Report: U.S. Releases 1 in 3 Illegal Immigrants Convicted of Crimes
Alissa Tabirian /
Federal immigration officials last year charged only one of every four “deportable” illegal immigrants and released more than a third of those convicted of crimes, according to a new report based on data from Immigration and Customs Enforcement (ICE) itself.
ICE agents last year “charged only 195,000 or 25 percent, out of 722,000 potentially deportable aliens they encountered,” the report by the Center for Immigration Studies said. ICE released 68,000 illegal immigrants convicted of criminal offenses, “or 35 percent of the criminal aliens encountered by officers.”
Although the Obama administration frequently cites record-breaking deportation numbers, the report reflects what Republican lawmakers have said is a 40 percent drop in deportations from the interior of the country (as opposed to turn-backs at the border) since 2009.
“The Obama administration consistently claims that it must selectively enforce the law because of a lack of resources,” Heritage Foundation homeland security analyst David Inserra told The Foundry. “Yet President Obama has consistently sought to cut ICE’s budget, indicating that the administration clearly does not prioritize the enforcement of U.S. immigration laws.”
Under the administration’s use of prosecutorial discretion, report author Jessica M. Vaughan writes, ICE officers are instructed “to release illegal aliens if the alien is a parent or caregiver; if the alien claims to be in school; if the alien has been here a long time; or if the alien claims to be eligible for the Deferred Action for Childhood Arrivals (DACA) program.”
ICE officers also are instructed “to ignore convictions for state crimes if the conviction occurred under a state law that the administration opposes or thinks is too harsh.”
Vaughan, director of policy studies at the nonpartisan, nonprofit Center for Immigration Studies, said in the report that the administration hopes to “focus its limited resources on convicted criminals” by directing ICE officers not to deport “illegal aliens who have been previously deported, who are fugitives, or who have skipped immigration hearings.”
Sen. Jeff Sessions (R-Ala.), a sharp critic of the administration’s immigration policies, was not available for comment to The Foundry. However, in a statement released yesterday regarding ICE’s parent agency, the Department of Homeland Security (DHS), Sessions said:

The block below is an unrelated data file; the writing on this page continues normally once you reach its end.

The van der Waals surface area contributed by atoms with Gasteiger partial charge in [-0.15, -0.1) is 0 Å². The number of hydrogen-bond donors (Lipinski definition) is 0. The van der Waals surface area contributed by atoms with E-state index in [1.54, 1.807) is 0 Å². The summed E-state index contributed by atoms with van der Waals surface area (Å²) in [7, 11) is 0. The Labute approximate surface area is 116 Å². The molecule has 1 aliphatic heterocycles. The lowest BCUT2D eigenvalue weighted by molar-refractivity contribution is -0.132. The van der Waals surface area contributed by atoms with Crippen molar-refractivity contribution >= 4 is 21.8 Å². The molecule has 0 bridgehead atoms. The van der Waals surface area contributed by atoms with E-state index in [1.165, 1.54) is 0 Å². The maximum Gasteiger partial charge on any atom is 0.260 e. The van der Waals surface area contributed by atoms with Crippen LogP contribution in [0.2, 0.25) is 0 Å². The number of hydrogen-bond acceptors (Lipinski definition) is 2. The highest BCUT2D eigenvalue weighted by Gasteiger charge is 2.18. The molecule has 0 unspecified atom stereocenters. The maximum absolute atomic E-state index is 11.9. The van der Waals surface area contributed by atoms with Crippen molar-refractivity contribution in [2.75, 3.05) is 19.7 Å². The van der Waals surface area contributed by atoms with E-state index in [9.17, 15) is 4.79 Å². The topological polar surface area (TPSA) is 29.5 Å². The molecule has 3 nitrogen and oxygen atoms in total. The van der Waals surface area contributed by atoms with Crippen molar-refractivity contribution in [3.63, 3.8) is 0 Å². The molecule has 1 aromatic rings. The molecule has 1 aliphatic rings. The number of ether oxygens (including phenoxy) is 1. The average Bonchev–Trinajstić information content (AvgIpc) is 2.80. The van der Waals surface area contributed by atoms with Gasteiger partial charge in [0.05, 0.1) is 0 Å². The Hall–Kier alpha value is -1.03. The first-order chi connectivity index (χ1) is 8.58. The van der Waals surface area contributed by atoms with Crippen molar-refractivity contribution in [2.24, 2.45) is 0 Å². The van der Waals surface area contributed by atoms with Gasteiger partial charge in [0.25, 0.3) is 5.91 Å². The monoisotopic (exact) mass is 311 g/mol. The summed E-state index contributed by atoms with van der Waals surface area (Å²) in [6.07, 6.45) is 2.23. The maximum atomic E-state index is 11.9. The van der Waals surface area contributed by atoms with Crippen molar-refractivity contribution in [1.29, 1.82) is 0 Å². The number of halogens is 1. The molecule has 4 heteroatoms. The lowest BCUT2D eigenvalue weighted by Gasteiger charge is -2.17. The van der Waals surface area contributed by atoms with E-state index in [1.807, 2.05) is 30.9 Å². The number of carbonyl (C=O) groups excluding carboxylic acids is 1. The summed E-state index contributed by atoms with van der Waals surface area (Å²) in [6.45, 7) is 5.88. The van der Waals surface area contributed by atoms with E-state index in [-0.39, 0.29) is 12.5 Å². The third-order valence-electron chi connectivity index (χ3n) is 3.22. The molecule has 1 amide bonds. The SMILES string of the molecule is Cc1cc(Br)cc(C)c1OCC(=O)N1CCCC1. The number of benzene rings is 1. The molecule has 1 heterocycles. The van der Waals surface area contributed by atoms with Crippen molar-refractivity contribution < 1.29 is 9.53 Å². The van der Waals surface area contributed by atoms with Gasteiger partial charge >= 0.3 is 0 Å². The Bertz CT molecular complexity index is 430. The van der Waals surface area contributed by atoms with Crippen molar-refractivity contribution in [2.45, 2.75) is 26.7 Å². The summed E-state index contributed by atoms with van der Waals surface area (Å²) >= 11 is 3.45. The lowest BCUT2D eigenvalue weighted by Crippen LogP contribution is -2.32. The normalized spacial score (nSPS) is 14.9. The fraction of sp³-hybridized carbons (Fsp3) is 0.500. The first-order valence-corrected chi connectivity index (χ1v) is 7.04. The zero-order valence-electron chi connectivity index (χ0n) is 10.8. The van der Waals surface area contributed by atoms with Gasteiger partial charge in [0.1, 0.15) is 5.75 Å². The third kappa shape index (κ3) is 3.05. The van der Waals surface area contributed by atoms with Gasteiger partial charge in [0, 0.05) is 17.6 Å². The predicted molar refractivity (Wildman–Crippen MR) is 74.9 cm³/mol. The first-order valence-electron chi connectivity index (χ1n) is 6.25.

“The preponderance of the evidence demonstrates that immigration enforcement in America has collapsed. Even those with criminal convictions are being released. DHS is a department in crisis. Secretary [Jeh] Johnson must reject the president’s demands to weaken enforcement further and tell him that his duty, and his officers’ duty, is to enforce the law—not break it.”
To the benefit of illegal immigrants, the new report notes, “family relationships, political considerations, attention from advocacy groups, and other factors not related to public safety can trump even serious criminal convictions and result in the termination of a deportation case.”
Under the administration’s enforcement policies, ICE officers “are not permitted to file charges against aliens who do not fall into the administration’s narrowly defined criteria for enforcement, regardless of the criminal charges or the circumstances in which the alien was identified.”
It’s not a reassuring picture, Heritage’s Inserra said:
“ICE officers and law enforcement officers around the country stand ready to enforce our laws, but are being prevented from doing so by executive fiats issued by the Obama administration.”
This story was produced by The Foundry’s news team. Nothing here should be construed as necessarily reflecting the views of The Heritage Foundation.